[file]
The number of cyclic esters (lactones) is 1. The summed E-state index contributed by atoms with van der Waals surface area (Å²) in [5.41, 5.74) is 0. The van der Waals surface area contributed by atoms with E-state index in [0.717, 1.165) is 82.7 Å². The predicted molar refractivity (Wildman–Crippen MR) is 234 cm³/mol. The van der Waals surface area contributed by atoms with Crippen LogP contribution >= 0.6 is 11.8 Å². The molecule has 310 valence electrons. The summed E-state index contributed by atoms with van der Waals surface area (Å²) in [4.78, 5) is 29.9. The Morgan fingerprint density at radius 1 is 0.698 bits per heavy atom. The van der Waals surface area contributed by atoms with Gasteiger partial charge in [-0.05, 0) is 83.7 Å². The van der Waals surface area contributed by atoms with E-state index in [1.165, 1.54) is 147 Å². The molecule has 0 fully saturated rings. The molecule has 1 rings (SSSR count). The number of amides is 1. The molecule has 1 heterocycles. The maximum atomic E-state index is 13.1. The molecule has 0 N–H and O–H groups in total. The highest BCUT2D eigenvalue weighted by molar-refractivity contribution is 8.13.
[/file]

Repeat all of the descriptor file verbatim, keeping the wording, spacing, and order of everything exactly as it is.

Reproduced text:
The number of cyclic esters (lactones) is 1. The summed E-state index contributed by atoms with van der Waals surface area (Å²) in [5.41, 5.74) is 0. The van der Waals surface area contributed by atoms with E-state index in [0.717, 1.165) is 82.7 Å². The predicted molar refractivity (Wildman–Crippen MR) is 234 cm³/mol. The van der Waals surface area contributed by atoms with Crippen LogP contribution >= 0.6 is 11.8 Å². The molecule has 310 valence electrons. The summed E-state index contributed by atoms with van der Waals surface area (Å²) in [4.78, 5) is 29.9. The Morgan fingerprint density at radius 1 is 0.698 bits per heavy atom. The van der Waals surface area contributed by atoms with Gasteiger partial charge in [-0.05, 0) is 83.7 Å². The van der Waals surface area contributed by atoms with E-state index in [1.165, 1.54) is 147 Å². The molecule has 0 fully saturated rings. The molecule has 1 rings (SSSR count). The number of amides is 1. The molecule has 1 heterocycles. The maximum atomic E-state index is 13.1. The molecule has 0 N–H and O–H groups in total. The highest BCUT2D eigenvalue weighted by molar-refractivity contribution is 8.13.